World Mysteries brings HOG gameplay to Facebook, with a hint of repetitiveness

Vostu’s World Mysteries joins an ever-growing library of hidden object games on Facebook, but unfortunately it offers little that truly stands out. From looking for clues in cluttered locals to decorating a personalized virtual space, nothing is particularly unique here.

You take on the role of a person set on discovering the mysterious circumstances regarding your uncle’s disappearance. Loosely presented through basic quests, you work your way through various locales searching for clues that may point you in the right direction. As the game progresses, you eventually unlock new mysteries to explore, with each one offering more hidden object puzzles for a grand total of 28. Broken up into “cases,” each case requires you to earn certain items in order to unlock the next.

World Mysteries

As far as each puzzle works itself, it’s all standard. You are given a mess of a room with the sole objective of finding whatever doodads are listed at the bottom. Based on the expedience of finding these items, combos can be built up and points and coins are awarded at the end. In order to aide in this task, two clue powers are also available, including a magnifying glass that zooms in one random object and a buyable (with virtual currency) snapshot, that highlights a set of random list items for a short time.

With the coins that are earned from each puzzle, you can buy decorations for your virtual space. Centered around a somewhat Victorian-style mansion, the décor placed boosts a stat dubbed “Mystery Points,” which will unlock more puzzles within the case you are currently playing. On average, there are five puzzles per case. That said, such a mechanic is nothing that hasn’t been done before and truthfully, the decorative aspect feels weak. Sure there are a lot of items, but World Mysteries currently lacks any buyable items, like walls or flooring, that create a cohesiveness to the virtual space. Currently, even the high level spaces feel like collections of independent objects rather than one stylized mansion hosting the player’s personal touch. That said, there are items that can be found as you expand your space, and you can uncover nicer items (like a piano) that can be repaired with the help of friends to grant periodic rewards.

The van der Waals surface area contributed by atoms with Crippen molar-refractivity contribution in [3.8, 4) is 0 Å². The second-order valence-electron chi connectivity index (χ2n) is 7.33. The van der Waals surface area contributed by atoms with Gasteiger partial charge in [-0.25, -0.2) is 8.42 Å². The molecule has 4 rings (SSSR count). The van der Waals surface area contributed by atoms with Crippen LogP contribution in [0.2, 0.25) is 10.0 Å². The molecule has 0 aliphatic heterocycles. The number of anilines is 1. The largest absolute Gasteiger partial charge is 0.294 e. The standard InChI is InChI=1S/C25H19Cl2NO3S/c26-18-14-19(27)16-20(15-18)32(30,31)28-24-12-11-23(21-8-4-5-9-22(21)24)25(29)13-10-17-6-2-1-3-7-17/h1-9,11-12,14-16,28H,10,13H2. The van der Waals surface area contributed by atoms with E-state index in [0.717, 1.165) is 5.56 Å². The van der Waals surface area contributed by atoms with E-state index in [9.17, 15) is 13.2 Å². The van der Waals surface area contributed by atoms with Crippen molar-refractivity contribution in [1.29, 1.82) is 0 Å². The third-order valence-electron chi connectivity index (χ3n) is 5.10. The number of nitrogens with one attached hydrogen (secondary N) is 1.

One of the bigger downsides to the game is the painful repetitiveness of it. It’s actually not uncommon for Facebook-based hidden-object games, but you have to frequently replay the same level over and over again in order to progress further in the game. Granted, the hidden objects you will be searching for change each time you repeat the puzzle, but it does get tiresome after a short while.

World Mysteries

It’s also worth noting that some of the hidden object aspects of the game can be quite obnoxious. In many cases, the items being asked for are very nondescript. For example, a puzzle might ask for “olive oil” and in the picture it is just a plain bottle of yellowish-green liquid. The only way to realize that it’s “olive oil” is if one of the hints point it out. Additionally, many objects are annoyingly hard to find. This isn’t a situation where they blend in, hiding in plain sight, like they are supposed to. But rather, they are difficult to find because they are either very small, or only the tiniest portion of it is visible. An example here is finding a toaster, except it is located behind three other things with only the edge poking out. There is nothing visible to say that “this is a toaster.” On top of all of this, many items are not blended with the environment very well at all with white borderlines from where they were Photoshopped still clearly visible.

All in all, World Mysteries just isn’t anything special. While it does offer new hidden object puzzles to fans of the genre, they just don’t feel as well crafted as they should be and from hints to decorative elements, everything has been done before almost verbatim. On top of all this, it becomes tiresome to replay the same levels over and over again in order to progress and feels like such an artificial way to increase longevity.